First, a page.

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A review of Sky1’s Thorne: Sleepyhead

Sky1 is airing a series of shows based on Mark Billingham’s Detective Thorne books. Mulholland Books will publish a Detective Thorne novel by Mark Billingham, Bloodline, in July 2011. To learn more about the television series visit the mini-site or download the mobile app.

I don’t do appointment TV. I used to, when there were fewer channels, fewer commitments, fewer mouths to feed….Woe betide anybody who stood between me and Steve Austin when I was a kid in the 1970s. I was addicted to Cracker back in the late 1990s. Towards the end of that decade, became something of a TV addict by default while working as a reviewer for Time Out magazine. More recently I was glued to the screen for the excellent, underrated series The Cops, which lasted a mere two series, and the superb Red Riding adaptations, as well as Five Daughters, the draining, but brilliant, exploration of the destruction Ipswich serial killer Steve Wright wreaked on the families of the women he killed. But these days I’m filling up the hard disk with recordings I’ll never get around to watching. I’ve got stuff on there from before last Christmas….I’d rather read, or watch a film, or play football with the munchkins.

That changed with Thorne: Sleepyhead, adapted from Mark Billingham’s extraordinary debut thriller. It’s one of those packages in which pretty much everything comes off. There are a lot of police procedural dramas out there. Plain-clothed rogues battling against the clock or glacial, grizzling Scandinavian detectives. Serial killers. Phantoms from the past. Monsters in everyday clothing. But what makes Thorne stand out is the pace, the acting and the classy directing from Stephen Hopkins, who kept Jack Bauer on his toes in 24.

David Morrissey plays DI Tom Thorne, and just a few minutes in, like Rathbone’s Holmes or Connery’s Bond, it’s difficult to imagine another face in the role. He’s the first person we see, huffing and puffing as he chases down a felon. His quarry runs into a house in a desperate bid to escape…and trips over a corpse lying on the kitchen floor. So begins this nightmare, which is at times exhilarating, unbearably tense, and truly frightening.

The fourth victim, Alison Willetts, in a superb performance by Sara Lloyd-Gregory, survives, but has suffered a brain stem lesion, leading to “locked-in syndrome.” Alison can see and hear, but she cannot feel, she cannot speak. She’s her own living coffin. What at first appears to be the work of a killer who has slipped up by not finishing off his latest victim turns out to be the chilling opposite: the deaths he started out with were unintended. He wants his victims to be these grotesque waxworks, uncommunicative but alive, prisoners within themselves. Mannequins. Which is not to say that Alison does not have a voice. One of the interesting aspects of this series is how the victim is not merely the spark for the powder keg plot. Alison has her own monologue and it is a compelling one. By the gut-wrenching end, we know and care about Alison, which makes what has happened to her all the more appalling.

We discover, before long, that Thorne too is a prisoner of sorts, having buried deep within him a secret that is closely connected to this case. Thorne is convinced that this state of suspended animation is precisely what the perpetrator is aiming for. Everyone else thinks differently, and there’s a strong belief that it’s the work of a copycat killer, using as his rubric the awful case of Frank Calvert, who killed his daughters years previously.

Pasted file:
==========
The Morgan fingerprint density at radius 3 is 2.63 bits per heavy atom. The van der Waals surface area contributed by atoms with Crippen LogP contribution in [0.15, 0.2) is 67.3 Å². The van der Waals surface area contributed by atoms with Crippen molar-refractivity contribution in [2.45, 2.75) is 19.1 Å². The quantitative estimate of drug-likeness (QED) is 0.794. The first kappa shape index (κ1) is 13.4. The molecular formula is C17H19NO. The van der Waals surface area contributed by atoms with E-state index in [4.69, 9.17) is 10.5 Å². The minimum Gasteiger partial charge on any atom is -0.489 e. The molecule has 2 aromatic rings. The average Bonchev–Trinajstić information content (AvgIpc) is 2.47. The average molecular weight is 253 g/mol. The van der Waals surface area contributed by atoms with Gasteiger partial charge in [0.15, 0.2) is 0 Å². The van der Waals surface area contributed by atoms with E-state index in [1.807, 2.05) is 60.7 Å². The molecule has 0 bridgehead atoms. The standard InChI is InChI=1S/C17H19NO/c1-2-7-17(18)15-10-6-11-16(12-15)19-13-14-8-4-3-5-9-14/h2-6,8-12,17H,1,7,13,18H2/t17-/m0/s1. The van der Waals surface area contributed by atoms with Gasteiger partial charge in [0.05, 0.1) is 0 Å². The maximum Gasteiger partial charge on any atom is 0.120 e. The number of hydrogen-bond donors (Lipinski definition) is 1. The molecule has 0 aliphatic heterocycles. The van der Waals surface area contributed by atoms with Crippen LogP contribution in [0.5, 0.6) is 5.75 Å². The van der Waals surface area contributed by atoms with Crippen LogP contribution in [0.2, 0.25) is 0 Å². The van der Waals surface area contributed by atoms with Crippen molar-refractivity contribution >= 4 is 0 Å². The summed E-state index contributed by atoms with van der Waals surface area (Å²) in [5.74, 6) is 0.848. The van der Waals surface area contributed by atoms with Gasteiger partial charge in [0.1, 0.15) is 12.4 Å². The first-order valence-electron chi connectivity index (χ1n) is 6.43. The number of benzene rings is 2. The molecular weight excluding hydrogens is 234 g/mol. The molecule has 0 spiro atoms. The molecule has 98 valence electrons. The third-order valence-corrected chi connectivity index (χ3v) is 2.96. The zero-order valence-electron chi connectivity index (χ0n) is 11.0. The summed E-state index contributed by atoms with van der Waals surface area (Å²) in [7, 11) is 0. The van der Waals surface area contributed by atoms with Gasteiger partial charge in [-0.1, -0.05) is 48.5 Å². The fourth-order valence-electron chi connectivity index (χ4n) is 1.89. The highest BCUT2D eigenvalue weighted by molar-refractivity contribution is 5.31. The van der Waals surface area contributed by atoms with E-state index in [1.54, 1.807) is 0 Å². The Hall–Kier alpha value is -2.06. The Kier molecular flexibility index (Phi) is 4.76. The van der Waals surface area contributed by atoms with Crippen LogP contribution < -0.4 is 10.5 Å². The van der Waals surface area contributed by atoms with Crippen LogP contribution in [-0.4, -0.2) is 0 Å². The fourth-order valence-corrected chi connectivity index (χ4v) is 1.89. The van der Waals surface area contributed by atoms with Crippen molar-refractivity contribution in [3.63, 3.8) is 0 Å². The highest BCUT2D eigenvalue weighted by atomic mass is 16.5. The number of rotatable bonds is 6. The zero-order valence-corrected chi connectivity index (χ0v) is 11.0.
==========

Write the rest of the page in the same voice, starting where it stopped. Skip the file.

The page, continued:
There are red herrings and mixed messages in abundance here. Loaded looks, sly eyes: everyone looks shifty, uncomfortable. There are any numbers of skeletons jangling in any number of closets. Everyone is a suspect and the camera teases us, knowingly. Is it him? Is it him? And yes it is, but no it’s not. It’s all part of the fun.

Thorne: Sleepyhead is blessed with a very strong cast. As well as Morrissey and Lloyd-Gregory there is Aidan Gillen playing the maverick pathologist Phil Hendricks; Natascha McElhone as Willetts’s doctor, Anne Coburn; the creepy anesthetist Jeremy Bishop (Stephen Campbell Moore), and, for me, the pick of the bunch, Eddie Marsan as Kevin Tughan, Thorne’s driven, wounded partner of old. Marsan has one of those faces that you could stare at for hours and he puts it to good use here, alternatively cajoling and twinkling, ranting and raving in his determination to get a result. The photography too is worthy of mention. Everything is shot in a bleached, drained fashion. Everyone looks pale. But here and there are punches of color: the red curtains and rug, the spots and flashes of reflected light from the ornaments of near-victim Maggie Byrne (Sarah Niles); the translucent, rainbow slabs of information in the incident room; the shocking gouts of blood, ruby-dark.

Maggie thinks her attack was part of a dream—she keeps a dream diary—and the series has that dreamlike quality to it. The river has its association with dreams, and there’s no doubting the symbolic intent when we see another body on the banks, by the Thames flood barrier. By this time Thorne’s status as a dedicated, honest copper has started to unravel. He’s a decent guy, but he’s being hunted down by something in his past. You can almost see the relief in his face when he realizes it’s all catching up with him. At one point Thorne’s boss, Ruth Brigstocke, the straight-talking DCI played by Lorraine Ashbourne, snaps: “This is not a fucking ghost story!” but we know better. A ghost story is exactly what it is.

View the trailer:

Visit the Thorne mini-site for more videos including complete episodes, interviews with the cast and behind-the-scenes photos.

Conrad Williams is the author of Blonde on a Stick (Max Crime).